All that said, I do have some specific plans should I happen upon that elusive winning powerball ticket. Most of those plans involve funding existing nonprofit programs to help the elderly with small home repairs/accessibility assistance; building a commune-style compound around my dream dog adoption facility – complete with low/no-cost spay/neuter clinic for the public; a trust fund for any friends of mine who are living paycheck to paycheck; and creating a new nonprofit service that connects low-income people with rehab services when they don’t qualify for existing services. Imagine being 50 yrs old having had a stroke… losing your speech and the function in your right hand. You can still walk, so they say you’re not disabled enough for rehab. You’re too young for senior services. You’re too employed/insured to get County services. You’re not the right kind of disabled to get help from the places that do such awesome things for the developmentally delayed. You can’t drive any more.You live alone with no family or friends to support you. The social worker at the hospital hands you a list of places you can try calling (but wait – you can’t speak any more – and you can’t write or type your message either). Sorry I’ve digressed, but there are huge service gaps that need to be filled. I’d love to be able to go nuts with it and have a board & care type rehab center for those who fall in between like that. I guess I’ve strayed quite a bit from the nature of your post, but, well… that’s the kind of stuff I’d gift with premeditation if I had the means.

    • Sara:
      Given your specific plans for your Powerball winnings, I assume you buy tickets. If you have a Paypal account, people—I and, I suspect, others—who want you to win can conveniently send you money to buy more tickets. Contributers would experience the pleasure of fantasying the good getting done with your potential winnings, with you doing all the work of getting that good done. Yes, I know the Powerball odds, but still….

      • Sara says:

        Dorothy, I do buy tickets occasionally, but not regularly. I’m not that great of a fundraiser (not comfortable asking people for money). It never occurred to me that there might be people wanting to live vicariously through my potential winnings enough to support a Lotto ticket fund! I don’t have a personal paypal – just one for the nonprofit dog rescue I am in charge of. When I referred to the second person as “another rescuer” I meant because I, too, am a dog rescuer. Context is good! 🙂

    • Jamey Stegmaier says:

      Sara: I think your generosity is awesome. Those are not small gifts you gave to the woman whose car was in impound or the person with the injured dog. That’s really remarkable–I want to be more like you!

      • Sara says:

        Jamey, you’re already like me in that regard – look what you did for those kids! You remind me some of my brother. He lived in Japan for a couple of years learning the language and culture. He has never been married (at 44). He thinks he’d like to be, but hasn’t found the right woman yet.

        I’ve never been out of the country. Too chicken to plan the trip afraid I’ll screw it up. sigh

  2. I have a student with an absentee parent this year. When he first came into my class he didn’t have food or school supplies. When winter rolled around he didn’t have a coat, which is a pretty big problem near Chicago. Once I month I go out and buy him school supplies. Every morning when I make my lunch, I make him one. Over winter I provided him with a coat. I haven’t really thought too much about it, other than it was the decent thing to do so he could learn. However, the year is ending next week so yesterday I received a handwritten note from him. He was thanking me, and telling me he was enjoying reading for the first time, and wanted to know if he could visit next year. It made me cry, as this student came into my class hating school, swearing at everyone and refusing to do work. As his summer parting gift I want to get him the entire series of his favorite books. I think that would mean more to him than anything.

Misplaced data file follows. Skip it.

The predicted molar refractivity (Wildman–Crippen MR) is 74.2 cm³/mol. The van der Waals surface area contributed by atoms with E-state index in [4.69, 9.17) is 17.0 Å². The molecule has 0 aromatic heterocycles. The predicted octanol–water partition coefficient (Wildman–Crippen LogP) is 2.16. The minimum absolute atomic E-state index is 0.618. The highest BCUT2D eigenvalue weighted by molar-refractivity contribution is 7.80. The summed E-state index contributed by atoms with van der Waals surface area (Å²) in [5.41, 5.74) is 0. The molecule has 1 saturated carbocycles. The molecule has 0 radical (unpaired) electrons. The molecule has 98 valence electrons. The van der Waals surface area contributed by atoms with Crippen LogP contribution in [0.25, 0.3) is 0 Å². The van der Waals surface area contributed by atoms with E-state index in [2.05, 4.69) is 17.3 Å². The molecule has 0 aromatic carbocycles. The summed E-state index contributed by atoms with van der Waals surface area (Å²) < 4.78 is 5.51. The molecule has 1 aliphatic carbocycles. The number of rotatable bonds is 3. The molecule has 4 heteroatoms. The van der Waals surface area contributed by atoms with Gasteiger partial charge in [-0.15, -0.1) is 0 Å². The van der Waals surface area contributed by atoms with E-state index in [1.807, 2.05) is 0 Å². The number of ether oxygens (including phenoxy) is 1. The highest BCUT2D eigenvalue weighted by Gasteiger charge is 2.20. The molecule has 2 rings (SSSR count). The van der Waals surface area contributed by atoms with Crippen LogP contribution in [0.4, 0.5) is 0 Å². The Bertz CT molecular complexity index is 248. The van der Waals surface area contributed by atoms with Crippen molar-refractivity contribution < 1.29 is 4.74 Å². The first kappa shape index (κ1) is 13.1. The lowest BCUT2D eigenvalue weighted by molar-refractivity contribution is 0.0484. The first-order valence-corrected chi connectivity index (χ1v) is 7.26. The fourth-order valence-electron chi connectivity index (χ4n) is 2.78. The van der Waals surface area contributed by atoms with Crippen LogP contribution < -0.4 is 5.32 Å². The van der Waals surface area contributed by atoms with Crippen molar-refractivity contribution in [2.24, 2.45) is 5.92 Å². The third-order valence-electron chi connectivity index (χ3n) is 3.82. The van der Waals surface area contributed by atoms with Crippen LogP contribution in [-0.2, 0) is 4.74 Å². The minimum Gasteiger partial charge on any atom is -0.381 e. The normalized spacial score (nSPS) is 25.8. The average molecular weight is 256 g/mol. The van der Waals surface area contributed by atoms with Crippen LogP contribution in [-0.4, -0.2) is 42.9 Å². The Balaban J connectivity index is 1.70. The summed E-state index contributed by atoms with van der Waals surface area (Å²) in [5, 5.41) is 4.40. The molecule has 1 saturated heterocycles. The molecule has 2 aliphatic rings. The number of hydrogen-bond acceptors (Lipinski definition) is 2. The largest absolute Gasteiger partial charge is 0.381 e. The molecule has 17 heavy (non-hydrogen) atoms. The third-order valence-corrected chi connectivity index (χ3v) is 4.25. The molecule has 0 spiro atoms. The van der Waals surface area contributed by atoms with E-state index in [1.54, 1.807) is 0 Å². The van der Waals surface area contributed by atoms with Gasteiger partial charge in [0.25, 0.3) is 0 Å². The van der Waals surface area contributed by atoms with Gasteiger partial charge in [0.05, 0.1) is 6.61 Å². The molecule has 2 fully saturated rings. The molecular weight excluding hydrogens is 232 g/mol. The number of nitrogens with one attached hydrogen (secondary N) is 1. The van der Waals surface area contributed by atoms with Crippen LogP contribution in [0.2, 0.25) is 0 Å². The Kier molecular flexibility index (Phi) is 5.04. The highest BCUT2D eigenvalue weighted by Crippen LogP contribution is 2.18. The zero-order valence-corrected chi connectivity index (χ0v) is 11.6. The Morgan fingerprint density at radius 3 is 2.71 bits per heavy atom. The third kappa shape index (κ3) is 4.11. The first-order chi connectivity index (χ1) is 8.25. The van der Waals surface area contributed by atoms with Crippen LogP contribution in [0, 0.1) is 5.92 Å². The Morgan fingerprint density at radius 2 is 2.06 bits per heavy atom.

• Jamey Stegmaier says:

      Mackenzie: That’s beautiful. I think you’ve made a huge different in that young man’s life.

    • Sara says:

      Mackenzie, that’s awesome – and made me cry reading your story. What a lovely thing to do – and you’ve changed that kid’s entire life for the better going forward.

      • Thank you Sara for the kind words. I truely appreciate it. After all, my goal as a teacher is to have every student that comes into my classroom have their lives changed for the better upon leaving.

  3. Sara:
    I want to send you thanks—too loosely associated with the topic to post here—for a potentially very useful idea, triggered by the rescue aspect emanating from comments by you and others re this blog post. But I can’t get the email access link on your sbprdogs.org website to work. (I relaunched my Safari browser App and rebooted my iPad, but neither measure cured the problem,)

  4. I make it a point to live a life of constant giving. I work with youth and one of the last places we went to give our time to was to an organization called “Feed My Starving Children”. We brought a money donation to them as well, but there is just something great about donating TIME. We went and packed nutritional meals into sealed bags which then at this time shipped off to Haiti. The group we joined into packed enough meals to feed 75 kids for a full year. That’s a lot of meals and a lot of good nutrition going into a impoverished area. It was great to be a small little part of something which is helping peoples lives.

    I have some friends who work with feeding programs in Africa and they came to an area in Africa a week after giving out meals in the same location, to give out more again. And they asked the kids who came up for meals when the last time they had a meal was. The kids responded, “Last time you were here.” That was a week. So sad. It is amazing what we take for granted sometimes, just having clean water and so much food we tend to throw some away when we can’t finish it. We don’t really know how good we have it until we see how others fight to stay alive.

    So TIME is a very valuable gift that anyone can give regardless of income. I encourage anyone to try donate some time to an organization you can believe in and get behind. Every bit of time put together with others makes a huge impact on the world.

    • Jamey Stegmaier says:

      Jer: I think that’s wonderful! It’s great that you’re able and willing to give of your time that way.